It sounds like a type of candy or cereal aimed at '70s acid casualties, but H.E.D.Z. is actually a very innovative third-person arcade shooter that takes the concepts of enemies and weapon power-ups and turns them on their heads (sorry, I just had to say that). But H.E.D.Z.'s inspired design doesn't always translate into inspiring gameplay, and while it's frequently funny, it's not very fun once the novelty wears off.
H.E.D.Z. is an acronym for Head Extreme Destruction Zone, a series of arenas where aliens engage in the seemingly brutal sport of head-hunting. But they're not taking the heads of their prey and putting them on display; instead, they've figured out how to acquire the powers of their victims through "brain to brain contact." The heads wind up in a trophy case, all right, but only so they can be pulled out and worn whenever the aliens like.
Playing as an alien, you start each of the cartoonlike levels with five heads in your head case; at any time you can switch to any of these and use its special weapons and powers. Kill a fellow H.E.D.Z. combatant, and you can grab his head and store it in a backpack - provided he doesn't pick it up first, of course, and he can always do the same to you. Only five heads can be active at a time, but as long as you've got enough money (it's lying all over the place) you can swap heads from the head case and backpack; if you're out of cash, then you can only use the ones in the head case.
There are 225 heads in all, so it's easy to imagine some very cool puzzles requiring you to use the right combination of heads in the right sequence. Just discovering the various types of heads is pretty fun for a while. Each makes a cool signature sound when you activate it - choose the German soldier and he says "Jawohl!"; Napoleon's head plays a snippet of "Le Marseillaise"; the gangster says "Capice?"; Elvis is accompanied by a little boogie-woogie piano; and so forth - and of course you need to figure out what they do and when you should use them. And the background rock and pop soundtrack contains some of the best and most varied music I've heard in a game, running the gamut from droning Link Wray anthems to a 1960s rave-up that'll have more than one person thinking of the Velvet Underground.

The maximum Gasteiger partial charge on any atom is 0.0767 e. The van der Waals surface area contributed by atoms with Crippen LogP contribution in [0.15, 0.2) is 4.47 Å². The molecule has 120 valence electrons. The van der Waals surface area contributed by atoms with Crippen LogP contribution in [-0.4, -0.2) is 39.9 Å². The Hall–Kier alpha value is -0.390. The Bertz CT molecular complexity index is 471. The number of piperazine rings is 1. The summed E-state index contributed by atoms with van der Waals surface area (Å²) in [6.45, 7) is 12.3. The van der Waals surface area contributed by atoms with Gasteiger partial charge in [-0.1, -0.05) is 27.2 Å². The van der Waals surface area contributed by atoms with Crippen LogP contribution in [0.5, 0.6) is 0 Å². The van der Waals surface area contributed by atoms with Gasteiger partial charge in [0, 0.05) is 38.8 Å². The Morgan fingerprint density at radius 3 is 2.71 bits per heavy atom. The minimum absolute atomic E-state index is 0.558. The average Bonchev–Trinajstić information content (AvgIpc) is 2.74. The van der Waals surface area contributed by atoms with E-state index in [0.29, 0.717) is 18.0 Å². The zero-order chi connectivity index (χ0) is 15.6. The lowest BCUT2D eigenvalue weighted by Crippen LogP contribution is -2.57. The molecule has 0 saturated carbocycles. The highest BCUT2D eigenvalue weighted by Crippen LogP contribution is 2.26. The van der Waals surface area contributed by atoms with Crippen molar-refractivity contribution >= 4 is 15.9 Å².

But instead of exploiting the concept of hundreds of weapons and power-ups, H.E.D.Z. takes the idea and runs with it for about an hour or two before it collapses under the weight of its design. The reason is simple: There's too much emphasis on combat and not enough on puzzles. Instead of having to use certain heads in certain ways to work your way through a level, about all you need to figure out is which heads deliver the quickest death blows against other headhunters.
There's some challenge involved in that process, but thanks to the game's clumsy third-person point of view, the only real hurdle is control. Walk into a room, and the lack of a free-look feature means you'll take four or five hits before you even realize where the attack is coming from (you can look around if you're standing still, but that's not much of a help). Once you do blast a head off a headhunter, the odds are good he'll retrieve it before you do. Combat's tough even on the easiest setting, and it doesn't help that weapons don't start to recharge until they're completely empty and can't be fired until they're completely recharged. Start attacking a headhunter when you're almost out of ammo, and you'll have to switch heads in the middle of the fast-paced action in order to finish him off. By the time you've reached the fourth or fifth level, you'll probably wind up losing simply because you're so outnumbered and have run out of the requisite cash to grab a head out of the head case.
If H.E.D.Z. developer VIS Interactive had lightened up on the combat, focused on making some puzzles that were as creative as the game's basic concept, and slowed down the pace so gamers would have time to come up with creative uses for the heads, this could have been a real sleeper. Instead, it winds up being just an average third-person shooter with a good sense of humor.